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On Safari at Packaging Fairs around the Globe or even: Messe Düsseldorf goes Africa

From 4 to 10 May that time will have come around again: the world’s largest packaging trade fair, interpack, is just around the corner! But did you know we not only hold a trade fair here at our “homebase” on the topic of finishing processes and packaging? All our international events that focus on these topics are grouped under the “interpack alliance”. And there are quite a few! In addition to events in Moscow or Shanghai we are also in the starting blocks with a food packaging trade fair in Africa. The food processing & packaging exposyum (fppe) is to run from 21 to 23 November 2017 in Nairobi, Kenya. Reason enough to take a closer look at interpack’s younger foreign brother and the location of Africa in closer depth.

Same but Different: Trade Fairs South of the Sahara

Whether near or far, at trade fairs nothing works without an entire team. Which means for our foreign trade fairs every foreign representation is particularly important. In the case of the fppe the name here is africon who are on hand for exhibitors, visitors and the media in Nairobi. Thanks to their knowledge of the country and its people our colleagues are also experts on the specificities of the trade fair landscape on the ground. Sonja Mattfeld, Director for East Africa at africon, says:

“Generally speaking, you can say that African trade fairs are much smaller than they are in Europe. The stands are smaller and simpler in design. And the products exhibited are convincing more in terms of their practicality and affordability rather than their state-of-the-art technology. This is because trade fairs are traditionally more a ‘marketplace’ for end consumers than a B2B platform. However, this is now changing more and more.”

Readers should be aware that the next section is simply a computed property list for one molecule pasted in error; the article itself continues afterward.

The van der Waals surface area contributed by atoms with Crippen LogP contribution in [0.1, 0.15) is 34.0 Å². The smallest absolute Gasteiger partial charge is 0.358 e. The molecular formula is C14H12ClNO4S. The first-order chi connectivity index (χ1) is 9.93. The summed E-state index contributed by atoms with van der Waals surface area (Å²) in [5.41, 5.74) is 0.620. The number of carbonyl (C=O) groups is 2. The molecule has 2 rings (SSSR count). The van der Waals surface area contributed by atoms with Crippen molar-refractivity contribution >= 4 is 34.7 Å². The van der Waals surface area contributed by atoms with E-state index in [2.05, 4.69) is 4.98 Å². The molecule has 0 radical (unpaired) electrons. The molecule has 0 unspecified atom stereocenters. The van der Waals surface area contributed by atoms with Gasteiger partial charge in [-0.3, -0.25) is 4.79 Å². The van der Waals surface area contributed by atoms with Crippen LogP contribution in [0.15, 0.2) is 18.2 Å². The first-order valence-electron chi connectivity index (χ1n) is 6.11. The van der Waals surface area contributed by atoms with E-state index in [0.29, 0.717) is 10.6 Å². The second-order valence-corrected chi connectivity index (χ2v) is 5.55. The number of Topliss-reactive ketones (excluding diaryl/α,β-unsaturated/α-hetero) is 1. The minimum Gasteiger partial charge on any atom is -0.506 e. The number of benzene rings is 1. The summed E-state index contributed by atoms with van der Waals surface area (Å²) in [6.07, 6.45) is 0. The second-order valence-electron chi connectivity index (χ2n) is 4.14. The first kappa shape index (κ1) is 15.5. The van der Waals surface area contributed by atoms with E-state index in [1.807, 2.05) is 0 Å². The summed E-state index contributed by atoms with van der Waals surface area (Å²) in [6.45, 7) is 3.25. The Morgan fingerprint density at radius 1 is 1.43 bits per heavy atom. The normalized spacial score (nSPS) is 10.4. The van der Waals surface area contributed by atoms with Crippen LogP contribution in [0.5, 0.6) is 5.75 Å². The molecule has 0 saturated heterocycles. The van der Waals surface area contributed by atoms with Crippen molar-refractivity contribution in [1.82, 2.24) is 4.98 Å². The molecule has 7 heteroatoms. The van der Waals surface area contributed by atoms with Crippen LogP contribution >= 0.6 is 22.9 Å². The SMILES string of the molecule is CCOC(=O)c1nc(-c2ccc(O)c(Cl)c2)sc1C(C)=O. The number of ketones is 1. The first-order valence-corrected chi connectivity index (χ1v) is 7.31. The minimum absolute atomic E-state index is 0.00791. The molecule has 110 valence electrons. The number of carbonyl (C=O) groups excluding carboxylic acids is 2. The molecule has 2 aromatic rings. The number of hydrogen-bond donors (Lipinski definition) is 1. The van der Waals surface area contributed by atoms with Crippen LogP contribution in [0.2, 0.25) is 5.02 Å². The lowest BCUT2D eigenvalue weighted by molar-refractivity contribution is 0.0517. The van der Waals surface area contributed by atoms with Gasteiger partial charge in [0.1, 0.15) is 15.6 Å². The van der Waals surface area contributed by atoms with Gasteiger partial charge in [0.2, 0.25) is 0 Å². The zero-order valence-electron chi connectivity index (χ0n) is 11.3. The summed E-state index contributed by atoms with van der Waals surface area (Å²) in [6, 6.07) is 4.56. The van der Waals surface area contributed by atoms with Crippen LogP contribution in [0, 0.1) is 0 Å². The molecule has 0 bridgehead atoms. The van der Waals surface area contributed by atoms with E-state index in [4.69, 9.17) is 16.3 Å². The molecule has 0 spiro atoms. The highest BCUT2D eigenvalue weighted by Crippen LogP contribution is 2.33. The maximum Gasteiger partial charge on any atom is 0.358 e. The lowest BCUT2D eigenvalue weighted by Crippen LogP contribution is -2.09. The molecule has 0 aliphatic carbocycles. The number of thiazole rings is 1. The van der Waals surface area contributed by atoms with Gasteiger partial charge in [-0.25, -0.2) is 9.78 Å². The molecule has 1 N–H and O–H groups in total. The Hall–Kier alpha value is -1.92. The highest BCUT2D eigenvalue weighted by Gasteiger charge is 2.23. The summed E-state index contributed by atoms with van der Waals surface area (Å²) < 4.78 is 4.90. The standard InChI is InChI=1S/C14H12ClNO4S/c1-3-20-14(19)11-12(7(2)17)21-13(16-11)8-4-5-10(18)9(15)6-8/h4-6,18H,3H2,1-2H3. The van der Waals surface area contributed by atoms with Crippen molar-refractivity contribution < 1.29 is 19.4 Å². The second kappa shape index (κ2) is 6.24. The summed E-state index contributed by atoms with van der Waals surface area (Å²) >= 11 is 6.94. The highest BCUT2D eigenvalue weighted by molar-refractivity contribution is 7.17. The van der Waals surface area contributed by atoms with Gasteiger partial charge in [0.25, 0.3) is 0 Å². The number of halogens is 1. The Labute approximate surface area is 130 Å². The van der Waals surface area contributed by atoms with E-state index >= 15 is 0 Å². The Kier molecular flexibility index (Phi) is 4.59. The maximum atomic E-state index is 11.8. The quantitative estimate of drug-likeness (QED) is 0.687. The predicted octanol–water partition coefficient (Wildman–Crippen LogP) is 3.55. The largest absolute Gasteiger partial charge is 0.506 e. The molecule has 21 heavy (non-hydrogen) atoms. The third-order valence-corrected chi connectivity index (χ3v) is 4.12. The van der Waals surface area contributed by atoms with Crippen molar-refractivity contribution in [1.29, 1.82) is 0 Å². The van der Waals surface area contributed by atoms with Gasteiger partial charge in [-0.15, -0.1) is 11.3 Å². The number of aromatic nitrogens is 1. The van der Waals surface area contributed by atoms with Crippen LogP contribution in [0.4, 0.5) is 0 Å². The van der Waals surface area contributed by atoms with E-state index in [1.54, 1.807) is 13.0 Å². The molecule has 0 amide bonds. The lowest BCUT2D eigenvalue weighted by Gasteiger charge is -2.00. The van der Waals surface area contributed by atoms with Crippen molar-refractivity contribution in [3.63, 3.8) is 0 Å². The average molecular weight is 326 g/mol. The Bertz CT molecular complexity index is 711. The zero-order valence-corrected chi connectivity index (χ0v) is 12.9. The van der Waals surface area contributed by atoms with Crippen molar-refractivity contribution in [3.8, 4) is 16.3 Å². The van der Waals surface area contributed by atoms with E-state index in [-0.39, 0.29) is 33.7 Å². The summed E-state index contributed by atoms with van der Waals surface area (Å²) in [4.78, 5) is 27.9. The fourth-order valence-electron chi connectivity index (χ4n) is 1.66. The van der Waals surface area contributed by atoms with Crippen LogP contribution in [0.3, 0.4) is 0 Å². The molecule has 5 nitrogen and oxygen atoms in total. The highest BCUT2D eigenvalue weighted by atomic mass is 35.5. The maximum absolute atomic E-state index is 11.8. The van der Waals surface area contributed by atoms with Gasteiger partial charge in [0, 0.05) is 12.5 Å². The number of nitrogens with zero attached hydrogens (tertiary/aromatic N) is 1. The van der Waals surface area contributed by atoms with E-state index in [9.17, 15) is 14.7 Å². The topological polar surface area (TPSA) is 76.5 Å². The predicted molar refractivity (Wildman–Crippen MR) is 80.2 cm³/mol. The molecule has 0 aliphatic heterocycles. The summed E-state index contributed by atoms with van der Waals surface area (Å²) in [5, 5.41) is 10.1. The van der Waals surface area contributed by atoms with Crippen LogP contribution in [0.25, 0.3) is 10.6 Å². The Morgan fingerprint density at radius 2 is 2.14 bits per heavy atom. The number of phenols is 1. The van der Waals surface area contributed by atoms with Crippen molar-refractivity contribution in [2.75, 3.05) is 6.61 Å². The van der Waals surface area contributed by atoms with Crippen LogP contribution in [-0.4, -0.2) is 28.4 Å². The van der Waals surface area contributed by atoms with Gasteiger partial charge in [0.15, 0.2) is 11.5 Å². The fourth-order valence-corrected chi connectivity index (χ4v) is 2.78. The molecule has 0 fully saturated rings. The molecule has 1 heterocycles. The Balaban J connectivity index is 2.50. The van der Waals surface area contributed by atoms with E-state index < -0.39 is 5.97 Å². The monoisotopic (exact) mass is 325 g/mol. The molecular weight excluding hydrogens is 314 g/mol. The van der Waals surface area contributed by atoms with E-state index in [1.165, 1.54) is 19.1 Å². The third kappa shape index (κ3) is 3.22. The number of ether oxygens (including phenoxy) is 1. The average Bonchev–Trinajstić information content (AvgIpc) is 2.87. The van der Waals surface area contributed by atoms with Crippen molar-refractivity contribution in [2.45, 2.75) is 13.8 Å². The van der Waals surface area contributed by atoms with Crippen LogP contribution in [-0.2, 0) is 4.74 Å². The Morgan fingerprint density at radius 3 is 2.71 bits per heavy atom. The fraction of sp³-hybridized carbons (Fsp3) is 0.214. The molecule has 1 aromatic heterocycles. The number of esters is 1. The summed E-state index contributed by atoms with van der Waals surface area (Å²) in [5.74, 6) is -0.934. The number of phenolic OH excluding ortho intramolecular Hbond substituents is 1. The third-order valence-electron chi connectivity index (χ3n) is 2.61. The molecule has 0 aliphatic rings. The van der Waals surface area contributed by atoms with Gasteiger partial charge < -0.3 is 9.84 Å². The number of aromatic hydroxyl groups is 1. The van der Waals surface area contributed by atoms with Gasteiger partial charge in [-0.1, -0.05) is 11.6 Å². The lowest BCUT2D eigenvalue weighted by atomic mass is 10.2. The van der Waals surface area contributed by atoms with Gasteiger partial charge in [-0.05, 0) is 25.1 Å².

Alongside workshops, conferences, training courses and B2B meetings at the fppe – like at trade fairs at home – it is obviously the exhibited products that are at the focus of visitors’ attention. These are primarily made up of SMEs, start-ups and entrepreneurs. Here Germany’s long-regarded quality engineering goes down well in Africa, as Sonja Mattfeld reveals to us:

Sonja Mattfeld, Director for East Africa at africon

“One product that in the past met with great interest among local visitors was the small table-top version of a bag sealing machine that is affordable, easy to use and durable. It was even possible to try it out on site which further fuelled interest.”

Project Management at a Distance of 6,500 km as the Crow Flies

But it is not only in Africa that preparations for the fppe in November are very much underway. Over here in Germany there is obviously also a project team that, together with the foreign representatives, looks after the organisation of this trade fair. We spoke to Angelika Spies, in charge of project management at the fppe. She gave us an insight into what tasks arise when a trade fair is to be organised thousands of miles away, what significance the location of Kenya has for the fppe and what bit of Africa might also suit a German trade show.